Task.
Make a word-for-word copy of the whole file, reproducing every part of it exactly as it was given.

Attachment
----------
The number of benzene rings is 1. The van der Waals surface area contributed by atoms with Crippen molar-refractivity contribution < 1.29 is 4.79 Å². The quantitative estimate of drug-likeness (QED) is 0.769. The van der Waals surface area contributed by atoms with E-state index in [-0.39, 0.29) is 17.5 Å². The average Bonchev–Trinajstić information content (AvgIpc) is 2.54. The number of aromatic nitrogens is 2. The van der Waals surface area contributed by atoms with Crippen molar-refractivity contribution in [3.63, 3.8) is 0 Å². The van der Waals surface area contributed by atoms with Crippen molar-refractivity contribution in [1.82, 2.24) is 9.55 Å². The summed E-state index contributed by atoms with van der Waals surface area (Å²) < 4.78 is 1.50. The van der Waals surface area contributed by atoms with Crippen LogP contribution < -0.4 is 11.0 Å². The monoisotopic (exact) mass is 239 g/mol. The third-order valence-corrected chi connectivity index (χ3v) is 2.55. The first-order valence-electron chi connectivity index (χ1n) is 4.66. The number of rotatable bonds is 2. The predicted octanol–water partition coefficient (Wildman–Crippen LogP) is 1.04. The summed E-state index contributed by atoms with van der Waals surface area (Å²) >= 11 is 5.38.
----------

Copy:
The number of benzene rings is 1. The van der Waals surface area contributed by atoms with Crippen molar-refractivity contribution < 1.29 is 4.79 Å². The quantitative estimate of drug-likeness (QED) is 0.769. The van der Waals surface area contributed by atoms with E-state index in [-0.39, 0.29) is 17.5 Å². The average Bonchev–Trinajstić information content (AvgIpc) is 2.54. The number of aromatic nitrogens is 2. The van der Waals surface area contributed by atoms with Crippen molar-refractivity contribution in [3.63, 3.8) is 0 Å². The van der Waals surface area contributed by atoms with Crippen molar-refractivity contribution in [1.82, 2.24) is 9.55 Å². The summed E-state index contributed by atoms with van der Waals surface area (Å²) < 4.78 is 1.50. The van der Waals surface area contributed by atoms with Crippen LogP contribution < -0.4 is 11.0 Å². The monoisotopic (exact) mass is 239 g/mol. The third-order valence-corrected chi connectivity index (χ3v) is 2.55. The first-order valence-electron chi connectivity index (χ1n) is 4.66. The number of rotatable bonds is 2. The predicted octanol–water partition coefficient (Wildman–Crippen LogP) is 1.04. The summed E-state index contributed by atoms with van der Waals surface area (Å²) >= 11 is 5.38.